Turing Machines

10 January 2011 - 09:33 PM

So there's something I don't understand about Busy Beaver numbers. Consider: We know that no Turing machine can calculate arbitrary BB numbers, because if one could, it could solve the Halting Problem. However, Turing machines are allowed to calculate particular BB numbers. Now, any Turing machine can emulate any other. So why can one not calculate any particular BB number by emulating a machine that can? Or have I just proved that there must exist at least one BB number which no Turing machine whatever can calculate?

Unexpected results with transparent textures

03 January 2011 - 06:12 PM

I am trying to draw some simple 2D graphics. My plan is to draw a quad in a single color, say green; then I draw a texture on top of that. The texture is mostly black, but partly transparent; thus I want the green to shine through the transparent parts, making an outline. It seems to me that this ought to happen when I use the GL_DECAL mode. In particular, where the texture is black and opaque, I should get color (1-1)*(0.0, 1.0, 0.0)+1*(0.0, 0.0, 0.0) = (0.0, 0.0, 0.0), which is black. Fine. But where the texture is transparent (and white), I should get (1-0)*(0.0, 1.0, 0.0)+0*(1.0, 1.0, 1.0)=(0.0, 1.0, 0.0), green. Instead, I get white, as shown in this screenshot:

Problem with decal mode

Clearly I'm misunderstanding something about how this works. Can anyone help me out?

This is my rendering code:


glTexEnvi(GL_TEXTURE_ENV, GL_TEXTURE_ENV_MODE, GL_DECAL);
// Get coordinates
glColor4d(0.0, 1.0, 0.0, 1.0);
glBindTexture(GL_TEXTURE_2D, 0);
glBegin(GL_QUADS);
glVertex3d(coords11.first, coords11.second, -0.001);
glVertex3d(coords12.first, coords12.second, -0.001);
glVertex3d(coords21.first, coords21.second, -0.001);
glVertex3d(coords22.first, coords22.second, -0.001);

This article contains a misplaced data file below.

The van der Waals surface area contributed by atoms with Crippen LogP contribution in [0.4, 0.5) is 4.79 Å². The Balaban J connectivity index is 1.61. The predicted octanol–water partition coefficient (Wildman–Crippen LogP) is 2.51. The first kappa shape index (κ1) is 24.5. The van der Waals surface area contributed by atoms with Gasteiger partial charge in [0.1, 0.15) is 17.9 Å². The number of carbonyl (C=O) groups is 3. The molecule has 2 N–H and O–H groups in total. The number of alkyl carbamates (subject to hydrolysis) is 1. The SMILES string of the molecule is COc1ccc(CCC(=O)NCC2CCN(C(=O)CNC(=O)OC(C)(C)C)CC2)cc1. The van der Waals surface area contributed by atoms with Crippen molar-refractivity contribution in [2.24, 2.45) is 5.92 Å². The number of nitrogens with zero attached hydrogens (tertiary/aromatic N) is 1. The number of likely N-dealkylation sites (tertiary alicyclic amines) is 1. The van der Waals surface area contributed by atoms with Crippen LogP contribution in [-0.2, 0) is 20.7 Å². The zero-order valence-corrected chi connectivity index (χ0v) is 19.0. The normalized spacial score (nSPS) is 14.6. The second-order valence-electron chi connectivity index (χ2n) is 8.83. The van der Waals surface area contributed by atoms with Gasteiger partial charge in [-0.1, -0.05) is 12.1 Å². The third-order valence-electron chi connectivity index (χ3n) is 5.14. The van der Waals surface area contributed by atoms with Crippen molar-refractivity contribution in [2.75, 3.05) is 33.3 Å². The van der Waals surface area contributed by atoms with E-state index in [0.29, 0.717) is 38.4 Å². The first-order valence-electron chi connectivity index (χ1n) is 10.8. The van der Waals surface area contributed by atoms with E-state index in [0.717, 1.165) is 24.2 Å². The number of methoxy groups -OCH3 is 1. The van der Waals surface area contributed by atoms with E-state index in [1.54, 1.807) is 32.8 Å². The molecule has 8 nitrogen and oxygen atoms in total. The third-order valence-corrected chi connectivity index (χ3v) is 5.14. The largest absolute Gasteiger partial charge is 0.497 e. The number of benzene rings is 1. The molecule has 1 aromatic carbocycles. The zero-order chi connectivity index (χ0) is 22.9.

glEnd();
glColor4d(0.0, 0.0, 0.0, 0.0);

glBindTexture(GL_TEXTURE_2D, textureIDs[castleTextureIndices[i]]);
glBegin(GL_QUADS);
glTexCoord2d(0.0, 0.0); glVertex3d(coords11.first, coords11.second, 0.0);
glTexCoord2d(1.0, 0.0); glVertex3d(coords12.first, coords12.second, 0.0);
glTexCoord2d(1.0, 1.0); glVertex3d(coords21.first, coords21.second, 0.0);
glTexCoord2d(0.0, 1.0); glVertex3d(coords22.first, coords22.second, 0.0);
glEnd();



Gradient blending

10 October 2010 - 11:43 AM

I'm trying to draw hexes for a simple 2D game. I'd like to have different textures for different terrain in the hexes, and then blend the textures at the edges so as to create a smooth transition. It seems to me that this could be done by telling OpenGL to blend on a gradient, so that one end of a quad was fully one texture and the other end was fully the other, and a linear mix in between; but my Google-fu is not strong enough to tell me how this can be done. Can anyone point me to what I should look for? This seems like it ought to be a standard technique, so maybe I'm just missing the right keywords.

Alternatively, am I barking up the wrong tree and should use a different technique?